Future-Forward Hospitals for Pandemic Times

Bulldozing our current healthcare structure may not be a viable option, but we can create a different future within that structure through every decision we make. That's the mindset that guides Robin Guenther, principal architect at Perkins & Will, who has designed some of the greenest hospitals in the country, including Lucile Packard Children's Hospital Stanford and Memorial Sloan Kettering Monmouth. She's witnessed—and helped to propel—a transformation in hospitals from wasteful behemoths to leaner, more sustainable machines. In the last few years, shifts have included recycling both anesthetic gas, which has about 200 times the carbon footprint of CO2, and "sterile blue wrap" plastic from operating rooms. Now, with the arrival of a pandemic, even more dramatic change is in the works. "Society was caught flat-footed by COVID-19," says Guenther, "but we can't be caught like this again. And there will be an again. We can't just say this is a once-in-a-century thing."

In some ways, healthcare saw it coming. There's an ideology that breaks down modern medicine into different eras of disease. First came the infectious disease era of the 1800s, when legions died of tuberculosis and cholera, prior to the life-changing advent of antibiotics and vaccines. Then, after World War II, the era of chronic disease and lifestyle illnesses like obesity and cancer arrived. "Medical sociologists and historians have long projected that the third era would be resistant infectious disease," says Guenther. "That means it will be resistant to the antibiotics we've developed, requiring new solutions. And it will be global in scale." COVID-19 eerily seems to check all those boxes, and many experts wonder if this is the beginning of the third era. "The biggest takeaway we should have," adds Guenther, "is that healthcare is gearing up for this to happen again."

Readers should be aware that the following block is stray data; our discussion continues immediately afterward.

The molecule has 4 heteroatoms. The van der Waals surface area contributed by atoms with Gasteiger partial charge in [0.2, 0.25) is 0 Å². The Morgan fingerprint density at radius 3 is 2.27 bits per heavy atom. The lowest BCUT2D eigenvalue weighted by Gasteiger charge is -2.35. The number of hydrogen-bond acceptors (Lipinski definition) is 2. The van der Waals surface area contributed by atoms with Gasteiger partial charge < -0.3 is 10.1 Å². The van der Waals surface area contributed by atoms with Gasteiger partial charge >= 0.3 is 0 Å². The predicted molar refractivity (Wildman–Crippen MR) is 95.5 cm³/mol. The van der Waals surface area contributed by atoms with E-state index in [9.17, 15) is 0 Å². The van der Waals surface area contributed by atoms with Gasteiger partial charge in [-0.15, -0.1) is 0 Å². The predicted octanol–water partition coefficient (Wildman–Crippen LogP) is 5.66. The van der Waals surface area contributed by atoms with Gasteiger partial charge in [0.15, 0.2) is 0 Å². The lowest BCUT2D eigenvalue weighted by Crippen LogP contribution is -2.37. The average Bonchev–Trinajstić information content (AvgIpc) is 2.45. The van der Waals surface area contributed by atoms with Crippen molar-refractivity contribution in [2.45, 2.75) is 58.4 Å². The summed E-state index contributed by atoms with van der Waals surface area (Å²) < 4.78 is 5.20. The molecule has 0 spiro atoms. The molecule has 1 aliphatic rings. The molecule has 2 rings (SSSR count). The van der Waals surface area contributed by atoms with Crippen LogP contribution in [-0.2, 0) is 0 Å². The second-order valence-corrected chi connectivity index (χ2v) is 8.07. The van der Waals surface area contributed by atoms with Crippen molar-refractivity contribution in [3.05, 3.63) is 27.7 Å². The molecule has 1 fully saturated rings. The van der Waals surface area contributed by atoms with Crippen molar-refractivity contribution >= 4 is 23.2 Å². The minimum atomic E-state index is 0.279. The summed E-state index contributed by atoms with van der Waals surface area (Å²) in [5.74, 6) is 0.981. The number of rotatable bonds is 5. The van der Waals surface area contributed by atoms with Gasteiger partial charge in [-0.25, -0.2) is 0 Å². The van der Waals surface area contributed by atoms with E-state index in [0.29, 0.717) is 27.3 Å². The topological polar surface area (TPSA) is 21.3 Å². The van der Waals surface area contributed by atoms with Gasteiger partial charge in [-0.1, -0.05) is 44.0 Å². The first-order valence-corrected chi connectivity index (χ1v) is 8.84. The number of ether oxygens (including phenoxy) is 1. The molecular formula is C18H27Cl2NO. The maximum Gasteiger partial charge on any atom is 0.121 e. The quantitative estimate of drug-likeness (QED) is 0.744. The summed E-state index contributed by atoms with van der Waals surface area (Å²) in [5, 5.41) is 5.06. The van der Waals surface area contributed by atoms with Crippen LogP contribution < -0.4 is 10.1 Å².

• Photo: Emily Hagopian

Yet medicine made some bad decisions from the get-go with COVID-19. The choice to shut down care that wasn't either COVID-related or an emergency has been economically devasting to hospitals and physician practices. Providers are also bracing for a wave of health impacts due to delays in patients receiving clinical care that was put on hold during shelter-in-place. "This is no way to promote population health," warns Guenther. Smarter hospital and clinic design must follow, and megashifts are taking place in the build world. First, we'll see changes to the way we arrive at and enter hospitals, which will allow for immediate screening and entirely separate pathways for infectious people. More intake may be done through smartphones, before we step into a hospital. Universal rooms, capable of either ICU or acute care as needed, will let hospitals more nimbly accommodate the critically ill. We'll also see greater investment in hands-free technologies—touchless entry, touchless faucets, touchless everything—so we can worry less about infected surfaces.